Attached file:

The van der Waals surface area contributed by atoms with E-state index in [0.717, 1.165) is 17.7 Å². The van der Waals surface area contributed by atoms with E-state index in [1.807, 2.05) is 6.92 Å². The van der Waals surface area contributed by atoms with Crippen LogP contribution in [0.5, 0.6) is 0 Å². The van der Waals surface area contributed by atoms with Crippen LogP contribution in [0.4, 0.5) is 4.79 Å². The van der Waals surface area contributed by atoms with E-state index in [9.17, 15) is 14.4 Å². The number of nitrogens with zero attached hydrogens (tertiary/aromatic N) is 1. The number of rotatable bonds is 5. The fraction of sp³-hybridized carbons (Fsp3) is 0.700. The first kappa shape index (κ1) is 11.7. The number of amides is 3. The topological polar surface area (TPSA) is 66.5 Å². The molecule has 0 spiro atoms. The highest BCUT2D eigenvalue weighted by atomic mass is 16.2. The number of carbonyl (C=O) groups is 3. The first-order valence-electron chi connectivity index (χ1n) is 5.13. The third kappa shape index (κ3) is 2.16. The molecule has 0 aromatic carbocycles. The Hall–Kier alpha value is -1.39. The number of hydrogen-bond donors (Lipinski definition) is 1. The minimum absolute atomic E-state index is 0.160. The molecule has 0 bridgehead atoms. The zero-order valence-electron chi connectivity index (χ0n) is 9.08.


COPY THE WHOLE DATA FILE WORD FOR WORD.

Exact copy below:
The van der Waals surface area contributed by atoms with E-state index in [0.717, 1.165) is 17.7 Å². The van der Waals surface area contributed by atoms with E-state index in [1.807, 2.05) is 6.92 Å². The van der Waals surface area contributed by atoms with Crippen LogP contribution in [0.5, 0.6) is 0 Å². The van der Waals surface area contributed by atoms with Crippen LogP contribution in [0.4, 0.5) is 4.79 Å². The van der Waals surface area contributed by atoms with E-state index in [9.17, 15) is 14.4 Å². The number of nitrogens with zero attached hydrogens (tertiary/aromatic N) is 1. The number of rotatable bonds is 5. The fraction of sp³-hybridized carbons (Fsp3) is 0.700. The first kappa shape index (κ1) is 11.7. The number of amides is 3. The topological polar surface area (TPSA) is 66.5 Å². The molecule has 0 spiro atoms. The highest BCUT2D eigenvalue weighted by atomic mass is 16.2. The number of carbonyl (C=O) groups is 3. The first-order valence-electron chi connectivity index (χ1n) is 5.13. The third kappa shape index (κ3) is 2.16. The molecule has 0 aromatic carbocycles. The Hall–Kier alpha value is -1.39. The number of hydrogen-bond donors (Lipinski definition) is 1. The minimum absolute atomic E-state index is 0.160. The molecule has 0 bridgehead atoms. The zero-order valence-electron chi connectivity index (χ0n) is 9.08.